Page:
As Carmen said, the city's offices, stores, restaurants, bars, residences, and recreation opportunities are "physically divorced from the riverfront, and riverfront land - the Mississippi. ... Right now you can't really tell there's a river out there. ... We want to recapture that view."

In February, the Rock Island City Council approved the Armory Silhouette concept for Armory Park, and a revised plan was presented to the council earlier this month. A public-input session was held Tuesday.

The plan includes a stage and pavilion, river-view promenades, water features, an observation tower, a dock, and parking. Armory Park is meant, like Chicago's Millennium Park, to be visually and architecturally iconic, and not to function merely as a greenspace. Carmen said that the programming for the space hasn't been determined yet, but the performance space can accommodate several thousand people.

The city council has already committed $10 million to the project in tax-increment financing, and Carmen said the speed with which the city can identify the remaining $5 million in funding will determine how quickly the entire plan is executed. The lower promenade and dock are the most likely elements to be deferred for funding reasons, Carmen said.

While other elements of the RiverVision plan for Rock Island and Davenport - such as piers jutting out into the Mississippi and the lighting of the lock and dam - are not imminent, Armory Park is well on its way to becoming a reality.

Carmen said the city council will likely execute a contract for the final engineering and design in the next two months. The park will probably be built in the 2009 and 2010 construction seasons.

One challenge that Rock Island shares with Davenport is having a major thoroughfare - Illinois 92 in this case - acting as a barrier between a riverfront park and the downtown area. The city is looking to re-route Illinois 92 to Fourth and Fifth avenues - which would cost more than $7 million. That would make First Avenue much less intimidating to pedestrians; two lanes of traffic would become street parking. Carmen said the city is looking for funds for that project.

Carmen extolled the Armory Park concept as "accessible, user-friendly, programmable, and public," but he's underselling it. Armory Park has the potential to remake not just the Rock Island riverfront but the downtown itself, and it's being backed up by a genuine commitment to the arts.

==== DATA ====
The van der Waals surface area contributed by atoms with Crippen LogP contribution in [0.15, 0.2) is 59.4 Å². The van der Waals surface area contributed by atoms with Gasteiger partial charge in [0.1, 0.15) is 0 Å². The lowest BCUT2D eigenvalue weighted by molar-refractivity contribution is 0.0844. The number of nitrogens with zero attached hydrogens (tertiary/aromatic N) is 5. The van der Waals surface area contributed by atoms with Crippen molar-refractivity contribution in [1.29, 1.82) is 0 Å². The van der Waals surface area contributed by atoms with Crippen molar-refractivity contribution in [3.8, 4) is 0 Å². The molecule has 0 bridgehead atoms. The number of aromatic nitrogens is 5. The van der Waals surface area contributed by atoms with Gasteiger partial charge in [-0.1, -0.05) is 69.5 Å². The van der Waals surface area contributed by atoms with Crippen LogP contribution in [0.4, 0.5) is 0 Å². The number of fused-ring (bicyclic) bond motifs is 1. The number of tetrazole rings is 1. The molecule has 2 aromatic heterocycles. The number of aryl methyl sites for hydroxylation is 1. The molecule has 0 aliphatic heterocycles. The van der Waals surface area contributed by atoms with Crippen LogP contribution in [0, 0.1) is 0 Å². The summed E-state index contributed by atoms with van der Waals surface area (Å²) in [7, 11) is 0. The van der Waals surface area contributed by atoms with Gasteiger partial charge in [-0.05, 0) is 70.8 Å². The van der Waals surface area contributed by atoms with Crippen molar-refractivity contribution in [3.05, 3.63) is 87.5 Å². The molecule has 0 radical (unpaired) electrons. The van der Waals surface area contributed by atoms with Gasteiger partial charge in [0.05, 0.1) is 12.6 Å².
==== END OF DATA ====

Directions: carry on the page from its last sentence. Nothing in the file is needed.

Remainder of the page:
Trackback(0)
Comments (3)Add Comment
0
...
written by matt, May 21, 2008
i have to hand it to jennifer and greg (and everyone else involved) for working so fervently on the big picture here in the qc's. they're both nice people who have always lent an open ear to artists' concerns. but i must admit i just had some reactions upon reading the plans laid out in this article, and they might be seen as slightly "naysayer!"-esque. my iffiness may be misplaced because of a certain naivite i have to things going on the IL side of the river, but on the flip side, they may also have merit.

i don't know of one artist in the quad cities that lives solely off of the sale of one's work. even in the larger scale of the art world as a whole, this is rare. some artists in the area "pay the bills" by means of, say, a tenured position at augie or ambrose, or by doing graphic design work, and others get by truly by working a random assortment of odd jobs. i fail to see what the second program out of the three will do to help the arts in rock island / the QCs. What is the main idea behind the DuMarche project? Is the point truly to bring some "hot" art down to a dwelling that looks extremely vanilla, as if from Wysteria lane? Is this aimed at attracting local artists to a new living space, or at attracting artists from other locales to the Quad Cities? I suppose like the idea of an artist-controlled "arts alley" exhibit space, but i have a feeling that any of our younger artists — recent graduates of our collegiate art programs or otherwise — would not want to live and work in a space like that (nor could afford to). or, those that could afford to won't, because hey - we already own homes, and we already have artist studios in our basements or elsewhere in downtown rental spaces. i'm afraid we'll have yet another art space in our beloved quad cities that fails to excite or push any boundaries.

so... can anyone elaborate a bit more on this second project? i'm genuinely curious as to what the impetus is behind it.